J. Linus McAtee

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Linus McAtee
Occupation Jockey
Born 1897
Frenchtown, New Jersey, U.S.
Died November 15, 1963
Career wins 930
Major racing wins

Connaught Cup (1916)
Woodstock Stakes (1916)
Metropolitan Handicap (1918, 1930)
Champagne Stakes (1919, 1926, 1929)
Alabama Stakes (1920, 1926, 1930)
Black-Eyed Susan Stakes (1920, 1923)
Coaching Club American Oaks (1920)
Kentucky Oaks (1921)
Saratoga Special Stakes (1922, 1929, 1930)
Test Stakes (1922)
Brookdale Handicap (1923, 1926, 1930)
Tremont Stakes (1923, 1928)
Washington Handicap (1923)
Astoria Stakes (1924, 1925, 1926, 1930)
Belmont Futurity (1924, 1928, 1930)
Demoiselle Stakes (1924, 1926, 1928, 1930)
Sanford Stakes (1924, 1929)
Carter Handicap (1926)
Jerome Handicap (1926, 1928)
Manhattan Handicap (1926, 1929)
Matron Stakes (1926, 1929)
Queens County Handicap (1926)
Flash Stakes (1928, 1930 +1 more)
Gazelle Stakes (1928)
Laurel Futurity (1928)
Schuylerville Stakes (1928)
Adirondack Stakes (1929)
Empire City Handicap (1929)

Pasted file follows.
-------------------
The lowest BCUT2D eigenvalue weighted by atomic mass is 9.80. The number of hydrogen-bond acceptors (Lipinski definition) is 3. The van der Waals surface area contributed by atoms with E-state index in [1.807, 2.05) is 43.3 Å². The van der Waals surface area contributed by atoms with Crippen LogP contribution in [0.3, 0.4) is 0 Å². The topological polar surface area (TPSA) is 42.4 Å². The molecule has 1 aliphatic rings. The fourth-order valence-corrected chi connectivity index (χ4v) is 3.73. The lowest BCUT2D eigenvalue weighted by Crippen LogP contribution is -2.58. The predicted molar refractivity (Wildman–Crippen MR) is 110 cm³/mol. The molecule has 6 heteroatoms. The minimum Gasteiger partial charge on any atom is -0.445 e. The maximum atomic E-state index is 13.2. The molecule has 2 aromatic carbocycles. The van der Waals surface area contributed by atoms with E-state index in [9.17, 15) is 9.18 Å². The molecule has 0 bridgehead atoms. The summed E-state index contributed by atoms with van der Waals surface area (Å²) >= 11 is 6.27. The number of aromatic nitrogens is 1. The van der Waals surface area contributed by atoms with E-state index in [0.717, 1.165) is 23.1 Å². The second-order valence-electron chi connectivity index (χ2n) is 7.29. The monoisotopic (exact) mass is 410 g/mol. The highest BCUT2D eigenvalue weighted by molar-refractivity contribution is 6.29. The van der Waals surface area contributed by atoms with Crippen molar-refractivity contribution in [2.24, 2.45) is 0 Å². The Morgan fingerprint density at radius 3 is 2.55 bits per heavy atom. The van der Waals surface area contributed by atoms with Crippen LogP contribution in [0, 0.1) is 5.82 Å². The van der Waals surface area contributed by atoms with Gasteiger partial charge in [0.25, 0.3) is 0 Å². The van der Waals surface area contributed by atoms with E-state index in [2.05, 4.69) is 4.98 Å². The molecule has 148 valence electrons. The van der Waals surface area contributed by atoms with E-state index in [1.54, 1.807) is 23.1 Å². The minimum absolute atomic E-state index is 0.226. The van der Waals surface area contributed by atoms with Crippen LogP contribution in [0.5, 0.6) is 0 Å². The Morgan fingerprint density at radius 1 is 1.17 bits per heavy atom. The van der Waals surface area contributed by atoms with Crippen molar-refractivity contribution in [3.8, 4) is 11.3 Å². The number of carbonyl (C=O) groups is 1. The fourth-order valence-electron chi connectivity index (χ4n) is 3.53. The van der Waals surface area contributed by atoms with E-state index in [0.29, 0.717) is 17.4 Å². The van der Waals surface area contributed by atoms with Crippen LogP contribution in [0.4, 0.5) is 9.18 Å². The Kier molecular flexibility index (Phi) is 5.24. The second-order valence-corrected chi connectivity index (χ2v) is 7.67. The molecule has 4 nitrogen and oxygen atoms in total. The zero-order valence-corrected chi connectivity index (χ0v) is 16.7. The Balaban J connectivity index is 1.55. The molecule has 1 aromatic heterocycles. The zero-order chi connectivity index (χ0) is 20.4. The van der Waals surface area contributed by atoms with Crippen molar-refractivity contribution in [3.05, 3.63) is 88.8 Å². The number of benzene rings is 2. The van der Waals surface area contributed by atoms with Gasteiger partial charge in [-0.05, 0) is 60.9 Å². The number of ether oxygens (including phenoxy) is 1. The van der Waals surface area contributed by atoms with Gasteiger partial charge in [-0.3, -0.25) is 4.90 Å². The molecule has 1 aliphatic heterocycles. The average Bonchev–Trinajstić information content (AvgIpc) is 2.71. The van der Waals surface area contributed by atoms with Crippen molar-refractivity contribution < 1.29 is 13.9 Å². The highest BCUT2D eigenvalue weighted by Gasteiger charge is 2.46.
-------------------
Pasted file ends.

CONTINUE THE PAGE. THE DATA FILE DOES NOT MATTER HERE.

Jamaica Handicap (1931)
Travers Stakes (1931)
Whitney Handicap (1931)
Withers Stakes (1931)
Wood Memorial Stakes (1932)

American Classic Race wins:
Preakness Stakes (1916)
Kentucky Derby (1927, 1929)
Racing awards
United States Champion Jockey by earnings (1928)
Honours
United States Racing Hall of Fame (1956)
Significant horses
Damrosch, Mother Goose, Clyde Van Dusen, Whiskery, Jamestown, Twenty Grand

John Linus McAtee (1897 – November 15, 1963) was an American Hall of Fame jockey in Thoroughbred horse racing.

Born in Frenchtown, New Jersey, he went by his middle name, Linus, but was nicknamed "Pony" by friends and would be called that by some in the press. While still an apprentice, he rode for Commander J. K. L. Ross in Canada then was aboard his colt Damrosch for the win in the 1916 Preakness Stakes.

Called one of the best riders of his era by the National Museum of Racing and Hall of Fame, McAtee developed into a superior tactician who won two Kentucky Derbys and who was the United States Champion Jockey in money earned for 1928. After retiring from racing in 1932, a comeback attempt three years later ended after he suffered a serious foot injury. In 1956, he was inducted in the United States' Racing Hall of Fame. Atee died on November 15, 1963.

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